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Avoid the Pukes of Hazard

Summer is here, and that means that many people will be driving to visit or go on holidays. In my opinion, one of the greatest joys of pet ownership is going on a road trip with your dog. Two small words “car ride,” can throw many dogs into a frenzy of excitement and joy that is seen in no other situation. Other dogs, however, turn into a trembling mess of anxiety and drool at the sight of a car because they suffer from motion sickness.

While the result of motion sickness is usually drooling and vomiting, motion sickness is not, in fact, a “stomach” issue. Motion sickness occurs when overstimulation happens to receptors located in the inner ear, called the vestibular apparatus. This typically helps the dog manage his body position and movements. In motion sickness, the vestibular apparatus is overstimulated and sends a signal to the emesis centre of the brain, which tells the stomach to empty its contents. We see motion sickness most commonly in puppies because the vestibular apparatus isn’t fully matured. Many dogs who experience motion sickness, as puppies will not experience motion sickness as adult dogs. Unfortunately, bad travel experiences can lead to anxiety about travelling in the car later in life.

  1. Sometimes, motion sickness can be managed by conditioning your dog for travel. A few simple steps can help keep your dog’s tummy settled in the car.
  2. Avoid feeding a large meal just before travel. Feeding a little bit of food (ideally, a bland diet works best, i.e. cooked rice or cottage cheese) puts something in the stomach to absorb the gastric juices.
  3. Start with just sitting in the car with your dog. Make it a positive experience to sit in the car. The next time takes a very short trip, maybe around your neighbourhood. The next time goes a little bit further. Very gradual increases in the length of the car ride, help your dog build up tolerance and comfort in the car.
  4. Make sure there is enough room in the car for your dog to lie down, sit and turn around in the car. This will allow your dog to maintain balance and stabilize the stimulation of the vestibular apparatus.
  5. Keep your vehicle cool and well ventilated. Take frequent breaks during the trip. Stop the car intermittently and take your dog out for a quick walk.
  6. Let your dog see outside when the car is moving. This has been shown to help minimize motion sickness in dogs and people.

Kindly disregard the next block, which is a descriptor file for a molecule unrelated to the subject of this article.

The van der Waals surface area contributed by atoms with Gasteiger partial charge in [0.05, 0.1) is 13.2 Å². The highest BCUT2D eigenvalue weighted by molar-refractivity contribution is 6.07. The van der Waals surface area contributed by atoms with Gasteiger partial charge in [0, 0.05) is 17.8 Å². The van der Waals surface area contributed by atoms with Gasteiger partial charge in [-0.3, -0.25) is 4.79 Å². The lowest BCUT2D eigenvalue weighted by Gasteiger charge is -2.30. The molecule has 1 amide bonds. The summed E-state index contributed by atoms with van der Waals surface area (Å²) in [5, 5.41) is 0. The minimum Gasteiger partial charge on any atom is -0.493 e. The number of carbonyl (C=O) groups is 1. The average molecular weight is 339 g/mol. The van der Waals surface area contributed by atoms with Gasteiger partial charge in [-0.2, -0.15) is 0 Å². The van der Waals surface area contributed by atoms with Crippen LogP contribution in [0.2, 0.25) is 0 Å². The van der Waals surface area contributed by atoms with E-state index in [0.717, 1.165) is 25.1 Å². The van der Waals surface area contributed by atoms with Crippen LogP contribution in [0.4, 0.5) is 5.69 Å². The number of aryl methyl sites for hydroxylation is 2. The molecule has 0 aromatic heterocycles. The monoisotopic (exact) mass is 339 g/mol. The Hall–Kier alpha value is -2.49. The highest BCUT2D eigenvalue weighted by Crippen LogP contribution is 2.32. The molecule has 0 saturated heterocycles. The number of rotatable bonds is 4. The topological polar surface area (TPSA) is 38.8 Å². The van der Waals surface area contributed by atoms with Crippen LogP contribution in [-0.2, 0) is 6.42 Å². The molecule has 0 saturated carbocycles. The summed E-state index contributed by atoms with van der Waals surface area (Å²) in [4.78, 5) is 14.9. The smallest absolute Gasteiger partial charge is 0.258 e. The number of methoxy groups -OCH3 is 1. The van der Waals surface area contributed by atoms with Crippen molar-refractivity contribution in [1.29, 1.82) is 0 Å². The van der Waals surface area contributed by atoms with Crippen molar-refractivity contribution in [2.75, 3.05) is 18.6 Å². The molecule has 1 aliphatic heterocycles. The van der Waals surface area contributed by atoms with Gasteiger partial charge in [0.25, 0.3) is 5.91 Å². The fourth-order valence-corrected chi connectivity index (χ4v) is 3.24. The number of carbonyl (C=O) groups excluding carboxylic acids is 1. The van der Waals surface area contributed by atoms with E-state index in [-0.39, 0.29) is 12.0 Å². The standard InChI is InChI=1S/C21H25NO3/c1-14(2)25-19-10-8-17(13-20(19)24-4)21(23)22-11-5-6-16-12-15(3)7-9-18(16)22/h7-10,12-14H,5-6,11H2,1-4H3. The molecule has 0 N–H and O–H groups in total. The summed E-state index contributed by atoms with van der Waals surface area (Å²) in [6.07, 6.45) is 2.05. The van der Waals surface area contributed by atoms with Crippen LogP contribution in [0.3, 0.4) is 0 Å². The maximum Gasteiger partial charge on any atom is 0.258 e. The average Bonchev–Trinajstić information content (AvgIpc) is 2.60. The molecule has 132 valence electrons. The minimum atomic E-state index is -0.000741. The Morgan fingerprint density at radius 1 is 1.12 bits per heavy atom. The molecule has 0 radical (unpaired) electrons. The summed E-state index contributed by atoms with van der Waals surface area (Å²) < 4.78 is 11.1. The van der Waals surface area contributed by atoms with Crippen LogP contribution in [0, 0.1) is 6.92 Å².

If these techniques don’t work, then your dog may need some medicinal help to manage motion sickness symptoms. There are many articles online discussing “natural” remedies for dogs who suffer from motion sickness. Many of these remedies are anecdotal, without any safety studies on animal health. It is best to check with your veterinarian about the safety and efficacy about any over the counter options.

If your dog requires medication, then the best way to deal with motion sickness is to prevent motion sickness. Your veterinarian has very effective and safe medication that work directly on the emesis centre of your dog. The medication is only needed once every 24 hours, so you can administer it for an hour or two prior to your travel and it remains effective for the rest of your travel day.

Talk to us about avoiding the “Pukes of Hazard,” when you travel with your dog!

Written by Shanon Chase, RVT


Rescue Dogs: Overcoming Unwanted Behaviours

Since the COVID pandemic has arrived in Canada (and around the world), we have seen a spike in pet adoptions. This is an amazing thing – for the new pet owner and for the pet.  However, one of the other spikes we see on an almost daily basis at the hospital is the need for new owner to attach “a story” to their pet's behaviours – particularly in the instance of “rescue” dogs.  In rescue situations, many of the dogs arrive with unknown histories and many of the dogs demonstrate specific or generalized fear and anxiety.

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Last updated: December 22, 2020

Dear Clients,

With recent changes to restrictions on businesses, we have made some important updates to our operating policies.


This includes vaccines, wellness exams, blood work, heartworm testing, spays and neuters, dental services, and more!



We are OPEN with the following hours:
Monday, Tuesday and Thursday: 8 am - 6 pm
Wednesday: 8 am - 7 pm
Friday: 8 am - 4 pm
Saturday & Sunday: Closed


Have you welcomed a new furry family member to your home? We’d love to meet them! Visit our Must Know New Pet Owner Information page for useful resources and helpful recommendations for new pet owners.

Thank you for your patience and understanding and we look forward to seeing you and your furry family members again!

- Your dedicated team at Cambrian Animal Hospital